🚀 Machine Learning Engineer @ Cosmose AI| 👨‍🏫 Data Science Instructor @ DataCamp | 🌐 https://michaloleszak.github.io/

On the relevance of the cornerstone of statistical inference for data scientists.

Image for post
Image for post

Central Limit Theorem, or CLT, is taught in every STATS101 class. A typical way of introducing this topic is by presenting the formulae, discussing the assumptions, and going through a couple of calculations involving the normal density function. What’s missing is CLT’s relevance for data scientists’ day-to-day work. Let me try to point it out.


A short primer on why can reject hypotheses, but cannot accept them, with examples and visuals.

Image for post
Image for post

Hypothesis testing is the basis of the classical statistical inference. It’s a framework for making decisions under uncertainty with the goal to prevent you from making stupid decisions — provided there is data to verify their stupidity. If there is no such data… ¯\_(ツ)_/¯

The goal of hypothesis testing is to prevent you from making stupid decisions — provided there is data to verify their stupidity.

The catch here is that you can only use hypothesis testing to dismiss a choice as a stupid…


A statistician’s perspective on how (not to) do it to keep your machine learning workflow unflawed.

Image for post
Image for post

Recently, I couldn't help but notice something alarming about the popular machine learning books. Even the best titles that do a great job explaining the algorithms and their applications, tend to neglect one important aspect. In cases where statistical rigor is needed to do things properly, they often suggest dangerously over-simplified solutions, causing severe headache to a statistician-by-training such as myself, and detrimentally impacting the machine learning workflow.

Even the best machine learning books tend to neglect topics in which statistical rigor is needed to do things properly, proposing dangerously over-simplified solutions instead.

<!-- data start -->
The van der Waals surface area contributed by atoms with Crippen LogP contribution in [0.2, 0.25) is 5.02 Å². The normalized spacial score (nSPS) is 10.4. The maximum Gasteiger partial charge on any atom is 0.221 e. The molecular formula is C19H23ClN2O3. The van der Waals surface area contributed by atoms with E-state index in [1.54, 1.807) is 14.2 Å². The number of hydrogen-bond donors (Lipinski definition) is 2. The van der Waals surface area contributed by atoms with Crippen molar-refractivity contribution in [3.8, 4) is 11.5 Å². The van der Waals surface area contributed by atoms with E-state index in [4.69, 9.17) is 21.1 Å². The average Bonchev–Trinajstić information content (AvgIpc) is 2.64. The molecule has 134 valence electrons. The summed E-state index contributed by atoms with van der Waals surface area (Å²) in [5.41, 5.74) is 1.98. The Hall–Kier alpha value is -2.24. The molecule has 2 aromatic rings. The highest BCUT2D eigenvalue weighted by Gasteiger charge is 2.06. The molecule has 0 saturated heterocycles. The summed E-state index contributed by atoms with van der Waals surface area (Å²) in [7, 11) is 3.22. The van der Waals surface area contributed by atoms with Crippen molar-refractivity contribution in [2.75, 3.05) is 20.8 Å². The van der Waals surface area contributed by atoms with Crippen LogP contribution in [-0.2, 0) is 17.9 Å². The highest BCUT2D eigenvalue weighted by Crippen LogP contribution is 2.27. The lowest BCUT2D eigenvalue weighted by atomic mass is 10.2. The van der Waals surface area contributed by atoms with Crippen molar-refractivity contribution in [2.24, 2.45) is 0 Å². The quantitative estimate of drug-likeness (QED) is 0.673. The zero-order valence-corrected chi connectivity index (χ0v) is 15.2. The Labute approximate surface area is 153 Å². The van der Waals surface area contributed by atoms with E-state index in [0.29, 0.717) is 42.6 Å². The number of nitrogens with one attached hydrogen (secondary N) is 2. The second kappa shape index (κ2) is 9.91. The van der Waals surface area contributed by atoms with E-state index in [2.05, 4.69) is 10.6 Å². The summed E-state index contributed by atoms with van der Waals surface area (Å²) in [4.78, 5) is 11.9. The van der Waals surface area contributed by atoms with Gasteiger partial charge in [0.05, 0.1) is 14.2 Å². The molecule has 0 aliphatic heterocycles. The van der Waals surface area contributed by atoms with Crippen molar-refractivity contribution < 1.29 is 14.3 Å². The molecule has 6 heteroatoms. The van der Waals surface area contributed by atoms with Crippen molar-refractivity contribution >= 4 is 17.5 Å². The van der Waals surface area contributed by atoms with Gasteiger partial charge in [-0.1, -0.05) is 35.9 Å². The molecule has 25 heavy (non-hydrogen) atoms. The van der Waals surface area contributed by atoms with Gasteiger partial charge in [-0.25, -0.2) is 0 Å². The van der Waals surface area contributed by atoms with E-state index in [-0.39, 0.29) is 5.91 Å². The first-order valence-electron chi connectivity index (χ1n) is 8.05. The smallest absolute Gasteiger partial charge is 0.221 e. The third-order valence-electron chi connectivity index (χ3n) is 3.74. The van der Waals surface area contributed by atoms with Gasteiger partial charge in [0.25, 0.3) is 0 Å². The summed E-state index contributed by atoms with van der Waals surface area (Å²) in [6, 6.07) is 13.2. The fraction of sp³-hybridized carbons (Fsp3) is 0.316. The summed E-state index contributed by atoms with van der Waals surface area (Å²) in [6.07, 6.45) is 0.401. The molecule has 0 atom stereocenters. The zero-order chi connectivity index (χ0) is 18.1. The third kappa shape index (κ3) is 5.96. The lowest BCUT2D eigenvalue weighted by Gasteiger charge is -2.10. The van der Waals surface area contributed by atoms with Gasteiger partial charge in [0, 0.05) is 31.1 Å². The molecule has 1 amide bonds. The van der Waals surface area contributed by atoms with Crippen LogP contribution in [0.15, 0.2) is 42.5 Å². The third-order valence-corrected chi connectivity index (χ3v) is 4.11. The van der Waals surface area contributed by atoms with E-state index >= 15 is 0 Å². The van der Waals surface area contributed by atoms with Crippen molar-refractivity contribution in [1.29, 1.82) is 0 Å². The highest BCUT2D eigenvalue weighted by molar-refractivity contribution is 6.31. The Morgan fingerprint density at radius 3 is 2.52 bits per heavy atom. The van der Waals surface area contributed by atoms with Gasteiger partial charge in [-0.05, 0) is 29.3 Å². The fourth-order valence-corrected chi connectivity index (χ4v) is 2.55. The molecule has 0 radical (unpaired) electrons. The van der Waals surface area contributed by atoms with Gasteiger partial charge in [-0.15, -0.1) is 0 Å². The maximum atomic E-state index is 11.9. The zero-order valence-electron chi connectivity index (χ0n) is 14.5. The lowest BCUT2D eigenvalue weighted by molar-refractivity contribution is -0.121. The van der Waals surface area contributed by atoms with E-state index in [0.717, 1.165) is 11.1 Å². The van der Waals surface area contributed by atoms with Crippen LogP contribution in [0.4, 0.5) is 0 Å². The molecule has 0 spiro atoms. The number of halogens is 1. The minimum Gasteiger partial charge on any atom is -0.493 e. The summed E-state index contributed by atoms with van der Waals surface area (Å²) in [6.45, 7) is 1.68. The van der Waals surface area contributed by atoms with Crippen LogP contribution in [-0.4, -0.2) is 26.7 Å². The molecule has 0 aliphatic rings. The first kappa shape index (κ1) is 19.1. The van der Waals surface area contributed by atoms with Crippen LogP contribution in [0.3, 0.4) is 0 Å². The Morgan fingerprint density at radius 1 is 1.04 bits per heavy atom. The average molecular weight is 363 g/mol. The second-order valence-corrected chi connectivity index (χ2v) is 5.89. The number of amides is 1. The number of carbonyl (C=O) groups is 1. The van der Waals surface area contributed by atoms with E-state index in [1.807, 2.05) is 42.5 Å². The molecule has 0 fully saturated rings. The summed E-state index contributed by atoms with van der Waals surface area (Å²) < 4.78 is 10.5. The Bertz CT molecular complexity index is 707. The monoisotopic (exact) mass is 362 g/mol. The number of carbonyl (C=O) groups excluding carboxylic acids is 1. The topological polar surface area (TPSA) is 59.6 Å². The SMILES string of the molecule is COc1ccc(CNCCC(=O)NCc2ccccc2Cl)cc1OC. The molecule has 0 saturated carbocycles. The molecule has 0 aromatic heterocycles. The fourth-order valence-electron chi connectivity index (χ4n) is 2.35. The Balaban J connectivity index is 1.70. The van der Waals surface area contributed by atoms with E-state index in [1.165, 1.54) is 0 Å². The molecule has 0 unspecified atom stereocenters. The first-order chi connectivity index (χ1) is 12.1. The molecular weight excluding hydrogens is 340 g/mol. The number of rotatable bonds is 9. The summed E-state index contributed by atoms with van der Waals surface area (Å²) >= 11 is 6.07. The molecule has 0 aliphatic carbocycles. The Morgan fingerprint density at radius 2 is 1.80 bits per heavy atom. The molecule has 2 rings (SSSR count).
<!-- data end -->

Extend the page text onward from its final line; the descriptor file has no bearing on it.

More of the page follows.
A couple of weeks back, I have…


A statistician’s perspective on the types of variables, their meaning, and implications for machine learning.

Image for post
Image for post

I’ve been reading a popular book on machine learning recently. Once I reached the chapter on feature engineering, the author noted that, since most machine learning algorithms require numeric data as input, categorical variables need to be encoded as numeric ones. For instance, to paraphrase the example, we could encode a categorical variable education_level which takes the values: elementary, high_school, university, as numbers 1, 2, and 3, respectively. At that point, even though I’m an ML Engineer by trade, I heard the inner statistician-by-training within me cry out loud! Do people just run .fit_predict()


Get to the neighborhood of optimal values quickly without costly searches.

Image for post
Image for post

The learning rate is arguably the most important hyperparameter to tune in a neural network. Unfortunately, it is also one of the hardest to tune properly. But don’t despair, for the Learning Rate Finder will get you to pretty decent values quickly! Let’s see how it works and how to implement it in TensorFlow.


Improve your neural network for free with one small trick, getting model uncertainty estimate as a bonus.